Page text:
Canadian Postsecondary Education Partnership -- Alcohol Harms launches with mandate to reduce alcohol-related harms on campus

OTTAWA, June 14, 2017 /CNW/ - The Postsecondary Education Partnership — Alcohol Harms (PEP–AH) launched today with a strong commitment to taking steps to address collectively alcohol-related harms on Canadian campuses.

PEP–AH is a partnership among Canadian universities and colleges, Universities Canada and the Canadian Centre on Substance Use and Addiction (CCSA, formerly known as the Canadian Centre on Substance Abuse). Members of PEP–AH are collaborating to share strategies and best practices specific to alcohol issues on campuses. The group is working with an evidence-based strategic framework for action developed by CCSA to support campus teams, made up of students, staff and faculty, that aim to reduce harms related to alcohol consumption.

"PEP–AH is guided by a vision: that postsecondary campuses are communities where students are able to embrace the opportunity before them to learn and grow, free from serious harms related to alcohol," said Catherine Paradis, co-chair of PEP–AH and senior research and policy analyst with CCSA. "CCSA is proud to partner in this effort. It's heartening to see such a strong commitment among students to playing a leadership role in creating a constructive environment where they can learn, socialize and feel safe."

"Key to PEP–AH's success is the involvement of students," said Scott Duguay, co-chair of PEP–AH and Associate Vice-President, Enrolment Management, St. Thomas University. "Experience shows us that when students are not only participants, but also champions and leaders at the core of planning and implementation, we see real progress. That's the model we're following with PEP–AH."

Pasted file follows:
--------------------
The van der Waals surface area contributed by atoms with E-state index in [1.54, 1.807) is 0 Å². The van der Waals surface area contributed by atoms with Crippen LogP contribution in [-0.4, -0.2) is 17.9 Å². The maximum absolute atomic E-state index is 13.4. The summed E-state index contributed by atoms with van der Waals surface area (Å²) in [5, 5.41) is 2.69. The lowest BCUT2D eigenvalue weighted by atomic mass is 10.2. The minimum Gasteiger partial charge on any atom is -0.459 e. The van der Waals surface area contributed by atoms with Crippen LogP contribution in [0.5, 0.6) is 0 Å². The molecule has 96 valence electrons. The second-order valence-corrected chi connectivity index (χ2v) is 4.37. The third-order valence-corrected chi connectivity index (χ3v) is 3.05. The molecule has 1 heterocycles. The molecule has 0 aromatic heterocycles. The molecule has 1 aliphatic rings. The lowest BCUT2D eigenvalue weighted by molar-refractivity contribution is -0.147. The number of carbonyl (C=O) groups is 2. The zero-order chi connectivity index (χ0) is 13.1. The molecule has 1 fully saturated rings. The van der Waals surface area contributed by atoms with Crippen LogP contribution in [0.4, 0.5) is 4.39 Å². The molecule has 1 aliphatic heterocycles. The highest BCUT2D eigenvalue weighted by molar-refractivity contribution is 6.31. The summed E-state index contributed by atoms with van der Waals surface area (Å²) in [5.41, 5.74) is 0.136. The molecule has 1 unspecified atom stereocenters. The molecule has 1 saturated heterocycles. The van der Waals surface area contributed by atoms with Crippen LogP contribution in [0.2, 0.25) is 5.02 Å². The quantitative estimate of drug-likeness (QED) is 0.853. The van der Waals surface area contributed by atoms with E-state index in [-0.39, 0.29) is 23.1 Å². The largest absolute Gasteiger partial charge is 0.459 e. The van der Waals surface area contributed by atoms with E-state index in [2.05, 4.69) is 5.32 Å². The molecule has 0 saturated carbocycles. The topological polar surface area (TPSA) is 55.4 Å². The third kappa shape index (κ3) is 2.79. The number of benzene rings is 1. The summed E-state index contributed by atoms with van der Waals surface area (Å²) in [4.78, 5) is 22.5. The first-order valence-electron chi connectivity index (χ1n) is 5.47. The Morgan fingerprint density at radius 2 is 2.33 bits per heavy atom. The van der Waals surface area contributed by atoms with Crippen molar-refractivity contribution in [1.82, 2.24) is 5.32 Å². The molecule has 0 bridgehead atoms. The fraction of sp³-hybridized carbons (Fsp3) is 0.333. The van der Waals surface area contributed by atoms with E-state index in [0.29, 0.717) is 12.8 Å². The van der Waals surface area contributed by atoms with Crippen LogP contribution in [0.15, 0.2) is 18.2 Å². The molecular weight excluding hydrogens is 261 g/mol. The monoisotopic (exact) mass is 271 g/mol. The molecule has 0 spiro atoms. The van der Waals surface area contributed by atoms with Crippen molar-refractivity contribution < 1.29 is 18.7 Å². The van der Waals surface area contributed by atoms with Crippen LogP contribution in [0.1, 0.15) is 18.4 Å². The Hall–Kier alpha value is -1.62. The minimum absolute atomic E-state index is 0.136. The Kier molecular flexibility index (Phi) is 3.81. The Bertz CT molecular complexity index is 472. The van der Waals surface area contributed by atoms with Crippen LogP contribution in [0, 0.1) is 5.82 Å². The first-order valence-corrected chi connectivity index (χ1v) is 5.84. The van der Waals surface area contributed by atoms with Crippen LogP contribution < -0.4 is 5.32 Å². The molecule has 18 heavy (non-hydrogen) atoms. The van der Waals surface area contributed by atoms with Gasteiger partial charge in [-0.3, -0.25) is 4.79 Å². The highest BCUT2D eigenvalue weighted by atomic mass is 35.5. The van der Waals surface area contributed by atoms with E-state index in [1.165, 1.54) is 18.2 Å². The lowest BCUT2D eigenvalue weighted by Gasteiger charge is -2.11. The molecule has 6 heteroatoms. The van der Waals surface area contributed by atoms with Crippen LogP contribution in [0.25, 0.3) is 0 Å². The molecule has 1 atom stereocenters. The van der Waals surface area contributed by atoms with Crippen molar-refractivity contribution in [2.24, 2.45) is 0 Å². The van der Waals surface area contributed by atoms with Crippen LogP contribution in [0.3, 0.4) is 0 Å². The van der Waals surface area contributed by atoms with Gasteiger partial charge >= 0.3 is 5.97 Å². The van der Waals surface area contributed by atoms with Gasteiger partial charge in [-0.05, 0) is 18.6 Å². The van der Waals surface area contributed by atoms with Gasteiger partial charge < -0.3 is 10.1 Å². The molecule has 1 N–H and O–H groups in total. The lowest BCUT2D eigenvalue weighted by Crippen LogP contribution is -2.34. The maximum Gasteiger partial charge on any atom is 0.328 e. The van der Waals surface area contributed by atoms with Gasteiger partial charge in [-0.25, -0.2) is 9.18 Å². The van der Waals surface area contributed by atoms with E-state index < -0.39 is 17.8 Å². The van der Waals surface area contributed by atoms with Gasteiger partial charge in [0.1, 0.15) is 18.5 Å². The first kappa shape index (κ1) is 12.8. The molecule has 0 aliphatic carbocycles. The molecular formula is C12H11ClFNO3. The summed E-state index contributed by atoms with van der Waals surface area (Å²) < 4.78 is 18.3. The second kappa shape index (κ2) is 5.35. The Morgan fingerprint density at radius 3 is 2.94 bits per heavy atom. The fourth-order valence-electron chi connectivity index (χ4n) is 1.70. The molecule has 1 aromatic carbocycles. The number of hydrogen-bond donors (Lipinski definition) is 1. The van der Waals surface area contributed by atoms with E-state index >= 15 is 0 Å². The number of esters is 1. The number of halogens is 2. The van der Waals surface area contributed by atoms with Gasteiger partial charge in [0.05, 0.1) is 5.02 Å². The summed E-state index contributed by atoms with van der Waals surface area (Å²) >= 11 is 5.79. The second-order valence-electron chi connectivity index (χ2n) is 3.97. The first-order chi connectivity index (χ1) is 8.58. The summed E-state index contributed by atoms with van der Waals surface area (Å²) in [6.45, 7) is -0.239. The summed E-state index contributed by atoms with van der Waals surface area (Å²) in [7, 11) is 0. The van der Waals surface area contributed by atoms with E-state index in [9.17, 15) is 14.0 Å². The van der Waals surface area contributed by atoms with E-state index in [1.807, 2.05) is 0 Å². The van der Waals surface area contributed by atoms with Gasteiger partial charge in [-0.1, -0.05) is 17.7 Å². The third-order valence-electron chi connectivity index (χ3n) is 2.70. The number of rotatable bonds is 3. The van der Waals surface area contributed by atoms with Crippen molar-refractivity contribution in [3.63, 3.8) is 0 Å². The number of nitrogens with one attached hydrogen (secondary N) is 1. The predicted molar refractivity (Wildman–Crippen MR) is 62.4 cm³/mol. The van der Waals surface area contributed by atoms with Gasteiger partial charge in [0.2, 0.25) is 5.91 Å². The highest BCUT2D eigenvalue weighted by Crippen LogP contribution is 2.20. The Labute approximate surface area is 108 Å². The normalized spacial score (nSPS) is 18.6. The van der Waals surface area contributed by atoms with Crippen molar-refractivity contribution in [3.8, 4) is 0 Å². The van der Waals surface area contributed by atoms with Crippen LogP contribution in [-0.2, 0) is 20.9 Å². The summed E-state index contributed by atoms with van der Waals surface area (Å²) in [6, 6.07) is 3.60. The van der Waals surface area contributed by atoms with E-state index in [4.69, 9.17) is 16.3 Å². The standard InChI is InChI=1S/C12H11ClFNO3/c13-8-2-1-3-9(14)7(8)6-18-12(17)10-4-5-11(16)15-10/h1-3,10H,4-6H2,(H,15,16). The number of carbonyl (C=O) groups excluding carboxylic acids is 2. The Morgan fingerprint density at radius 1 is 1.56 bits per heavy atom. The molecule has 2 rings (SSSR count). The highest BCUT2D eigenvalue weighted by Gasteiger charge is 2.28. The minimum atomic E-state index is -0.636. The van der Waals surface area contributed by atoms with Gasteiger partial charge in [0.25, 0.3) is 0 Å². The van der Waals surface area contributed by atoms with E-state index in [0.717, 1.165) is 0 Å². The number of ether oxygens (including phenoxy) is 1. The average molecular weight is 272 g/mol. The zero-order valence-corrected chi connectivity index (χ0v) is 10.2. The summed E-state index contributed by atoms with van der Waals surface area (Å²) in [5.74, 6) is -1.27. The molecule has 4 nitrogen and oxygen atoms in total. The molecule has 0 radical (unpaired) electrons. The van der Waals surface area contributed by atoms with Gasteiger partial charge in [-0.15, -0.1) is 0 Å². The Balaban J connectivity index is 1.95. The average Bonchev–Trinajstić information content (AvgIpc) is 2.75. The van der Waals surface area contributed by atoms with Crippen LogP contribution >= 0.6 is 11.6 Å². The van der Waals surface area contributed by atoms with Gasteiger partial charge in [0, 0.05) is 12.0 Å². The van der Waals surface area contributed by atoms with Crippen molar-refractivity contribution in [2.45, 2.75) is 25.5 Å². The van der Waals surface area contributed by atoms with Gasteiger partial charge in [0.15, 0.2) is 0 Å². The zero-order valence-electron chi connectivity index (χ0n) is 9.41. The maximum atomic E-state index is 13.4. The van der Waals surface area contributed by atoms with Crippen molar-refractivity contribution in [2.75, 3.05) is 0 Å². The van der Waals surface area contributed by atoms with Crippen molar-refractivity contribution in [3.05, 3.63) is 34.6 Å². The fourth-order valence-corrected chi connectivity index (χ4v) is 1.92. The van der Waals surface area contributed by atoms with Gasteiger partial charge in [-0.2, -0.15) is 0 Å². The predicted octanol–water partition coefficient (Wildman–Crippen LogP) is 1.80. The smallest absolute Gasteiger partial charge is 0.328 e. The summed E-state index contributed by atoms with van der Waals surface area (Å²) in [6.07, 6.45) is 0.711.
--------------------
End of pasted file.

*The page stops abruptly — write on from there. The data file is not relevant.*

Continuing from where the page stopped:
PEPAH works against an alarming backdrop. A survey of 43,780 students from 41 Canadian campuses, conducted by the Canadian Consortium of the American College Health Association in 2016, identified many of the challenges faced by institutions: the prevalence of binge drinking and associated harms, including physical injuries and assault. Over one-third of students (36.7% of respondents) reported drinking five or more drinks the last time they "partied" or socialized. Many report negative consequences from their drinking, most commonly:

  • Doing something they later regretted (38%);
  • Forgetting where they were or what they did (29.1%);
  • Having unprotected sex (24.2%);
  • Physically injuring themselves (18.4%); or
  • Poor academic performance (4.4%).

The views of PEP-AH are its own and do not necessarily reflect those of CCSA or Health Canada.

CCSA was created by Parliament to provide national leadership to address substance use in Canada. A trusted counsel, we provide national guidance to decision makers by harnessing the power of research, curating knowledge and bringing together diverse perspectives.

CCSA activities and products are made possible through a financial contribution from Health Canada. The views of CCSA do not necessarily represent the views of the Government of Canada.


SOURCE Canadian Centre on Substance Use and Addiction

For further information: Media contact: Kelly Crowe, Communications Advisor, CCSA, Tel.: 613-235-4048 ext. 276, Email:, Twitter: @CCSAcanada


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